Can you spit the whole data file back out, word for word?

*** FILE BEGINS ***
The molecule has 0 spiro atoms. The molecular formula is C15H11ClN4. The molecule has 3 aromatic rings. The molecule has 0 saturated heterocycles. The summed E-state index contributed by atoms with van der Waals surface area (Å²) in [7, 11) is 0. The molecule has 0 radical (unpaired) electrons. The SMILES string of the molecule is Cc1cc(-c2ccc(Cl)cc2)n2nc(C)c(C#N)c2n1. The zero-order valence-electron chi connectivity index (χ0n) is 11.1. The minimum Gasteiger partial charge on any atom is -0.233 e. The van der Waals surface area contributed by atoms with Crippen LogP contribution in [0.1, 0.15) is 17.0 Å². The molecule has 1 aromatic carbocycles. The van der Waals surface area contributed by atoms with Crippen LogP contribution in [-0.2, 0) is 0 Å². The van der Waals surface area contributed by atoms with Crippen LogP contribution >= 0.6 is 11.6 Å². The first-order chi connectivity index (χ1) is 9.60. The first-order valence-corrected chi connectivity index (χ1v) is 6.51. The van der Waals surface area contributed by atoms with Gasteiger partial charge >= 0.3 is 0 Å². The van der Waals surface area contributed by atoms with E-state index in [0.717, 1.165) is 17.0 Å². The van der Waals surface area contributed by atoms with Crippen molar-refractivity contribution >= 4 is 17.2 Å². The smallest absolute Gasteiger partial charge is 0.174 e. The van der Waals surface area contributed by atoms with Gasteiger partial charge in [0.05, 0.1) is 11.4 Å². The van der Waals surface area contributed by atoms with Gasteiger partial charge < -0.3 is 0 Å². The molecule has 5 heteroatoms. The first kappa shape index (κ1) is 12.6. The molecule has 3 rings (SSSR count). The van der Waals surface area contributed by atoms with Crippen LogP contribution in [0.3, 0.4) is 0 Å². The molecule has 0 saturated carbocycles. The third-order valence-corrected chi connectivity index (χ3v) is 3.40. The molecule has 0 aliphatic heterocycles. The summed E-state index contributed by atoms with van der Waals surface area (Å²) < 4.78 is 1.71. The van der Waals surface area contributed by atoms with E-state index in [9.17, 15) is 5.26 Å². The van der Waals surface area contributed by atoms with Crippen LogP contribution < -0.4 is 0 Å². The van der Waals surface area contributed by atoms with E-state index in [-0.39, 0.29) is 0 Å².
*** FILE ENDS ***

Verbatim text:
The molecule has 0 spiro atoms. The molecular formula is C15H11ClN4. The molecule has 3 aromatic rings. The molecule has 0 saturated heterocycles. The summed E-state index contributed by atoms with van der Waals surface area (Å²) in [7, 11) is 0. The molecule has 0 radical (unpaired) electrons. The SMILES string of the molecule is Cc1cc(-c2ccc(Cl)cc2)n2nc(C)c(C#N)c2n1. The zero-order valence-electron chi connectivity index (χ0n) is 11.1. The minimum Gasteiger partial charge on any atom is -0.233 e. The van der Waals surface area contributed by atoms with Crippen LogP contribution in [0.1, 0.15) is 17.0 Å². The molecule has 1 aromatic carbocycles. The van der Waals surface area contributed by atoms with Crippen LogP contribution in [-0.2, 0) is 0 Å². The van der Waals surface area contributed by atoms with Crippen LogP contribution >= 0.6 is 11.6 Å². The first-order chi connectivity index (χ1) is 9.60. The first-order valence-corrected chi connectivity index (χ1v) is 6.51. The van der Waals surface area contributed by atoms with Gasteiger partial charge >= 0.3 is 0 Å². The van der Waals surface area contributed by atoms with E-state index in [0.717, 1.165) is 17.0 Å². The van der Waals surface area contributed by atoms with Crippen molar-refractivity contribution >= 4 is 17.2 Å². The smallest absolute Gasteiger partial charge is 0.174 e. The van der Waals surface area contributed by atoms with Gasteiger partial charge in [0.05, 0.1) is 11.4 Å². The van der Waals surface area contributed by atoms with Gasteiger partial charge < -0.3 is 0 Å². The molecule has 5 heteroatoms. The first kappa shape index (κ1) is 12.6. The molecule has 3 rings (SSSR count). The van der Waals surface area contributed by atoms with Crippen LogP contribution in [0.3, 0.4) is 0 Å². The molecule has 0 saturated carbocycles. The third-order valence-corrected chi connectivity index (χ3v) is 3.40. The molecule has 0 aliphatic heterocycles. The summed E-state index contributed by atoms with van der Waals surface area (Å²) < 4.78 is 1.71. The van der Waals surface area contributed by atoms with E-state index in [9.17, 15) is 5.26 Å². The van der Waals surface area contributed by atoms with Crippen LogP contribution < -0.4 is 0 Å². The van der Waals surface area contributed by atoms with E-state index in [-0.39, 0.29) is 0 Å².